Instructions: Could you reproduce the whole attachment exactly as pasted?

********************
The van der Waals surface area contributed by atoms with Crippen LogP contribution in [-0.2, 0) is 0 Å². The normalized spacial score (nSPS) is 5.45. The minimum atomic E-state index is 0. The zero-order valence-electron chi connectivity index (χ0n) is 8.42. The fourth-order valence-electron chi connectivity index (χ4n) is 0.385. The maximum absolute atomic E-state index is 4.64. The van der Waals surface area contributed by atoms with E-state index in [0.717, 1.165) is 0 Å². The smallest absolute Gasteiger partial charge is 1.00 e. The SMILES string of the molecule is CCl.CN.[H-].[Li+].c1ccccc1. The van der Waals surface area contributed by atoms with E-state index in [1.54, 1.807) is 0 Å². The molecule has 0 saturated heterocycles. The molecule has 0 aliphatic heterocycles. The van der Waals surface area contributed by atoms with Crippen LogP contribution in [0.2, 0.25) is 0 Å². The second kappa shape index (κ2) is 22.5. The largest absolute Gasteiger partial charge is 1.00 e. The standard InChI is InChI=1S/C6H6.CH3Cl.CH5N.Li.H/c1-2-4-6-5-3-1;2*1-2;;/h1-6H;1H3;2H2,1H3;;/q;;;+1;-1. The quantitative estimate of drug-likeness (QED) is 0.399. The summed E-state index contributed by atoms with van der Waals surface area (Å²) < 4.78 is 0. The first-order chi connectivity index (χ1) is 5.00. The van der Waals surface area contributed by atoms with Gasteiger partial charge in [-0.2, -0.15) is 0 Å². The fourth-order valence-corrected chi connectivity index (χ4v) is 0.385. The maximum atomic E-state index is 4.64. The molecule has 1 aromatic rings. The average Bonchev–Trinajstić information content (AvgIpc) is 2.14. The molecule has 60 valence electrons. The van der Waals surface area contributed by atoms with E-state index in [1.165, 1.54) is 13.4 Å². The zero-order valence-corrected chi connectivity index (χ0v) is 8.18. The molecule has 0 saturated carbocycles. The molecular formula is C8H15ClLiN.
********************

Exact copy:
The van der Waals surface area contributed by atoms with Crippen LogP contribution in [-0.2, 0) is 0 Å². The normalized spacial score (nSPS) is 5.45. The minimum atomic E-state index is 0. The zero-order valence-electron chi connectivity index (χ0n) is 8.42. The fourth-order valence-electron chi connectivity index (χ4n) is 0.385. The maximum absolute atomic E-state index is 4.64. The van der Waals surface area contributed by atoms with E-state index in [0.717, 1.165) is 0 Å². The smallest absolute Gasteiger partial charge is 1.00 e. The SMILES string of the molecule is CCl.CN.[H-].[Li+].c1ccccc1. The van der Waals surface area contributed by atoms with E-state index in [1.54, 1.807) is 0 Å². The molecule has 0 saturated heterocycles. The molecule has 0 aliphatic heterocycles. The van der Waals surface area contributed by atoms with Crippen LogP contribution in [0.2, 0.25) is 0 Å². The second kappa shape index (κ2) is 22.5. The largest absolute Gasteiger partial charge is 1.00 e. The standard InChI is InChI=1S/C6H6.CH3Cl.CH5N.Li.H/c1-2-4-6-5-3-1;2*1-2;;/h1-6H;1H3;2H2,1H3;;/q;;;+1;-1. The quantitative estimate of drug-likeness (QED) is 0.399. The summed E-state index contributed by atoms with van der Waals surface area (Å²) < 4.78 is 0. The first-order chi connectivity index (χ1) is 5.00. The van der Waals surface area contributed by atoms with Gasteiger partial charge in [-0.2, -0.15) is 0 Å². The fourth-order valence-corrected chi connectivity index (χ4v) is 0.385. The maximum atomic E-state index is 4.64. The molecule has 1 aromatic rings. The average Bonchev–Trinajstić information content (AvgIpc) is 2.14. The molecule has 60 valence electrons. The van der Waals surface area contributed by atoms with E-state index in [1.165, 1.54) is 13.4 Å². The zero-order valence-corrected chi connectivity index (χ0v) is 8.18. The molecule has 0 saturated carbocycles. The molecular formula is C8H15ClLiN.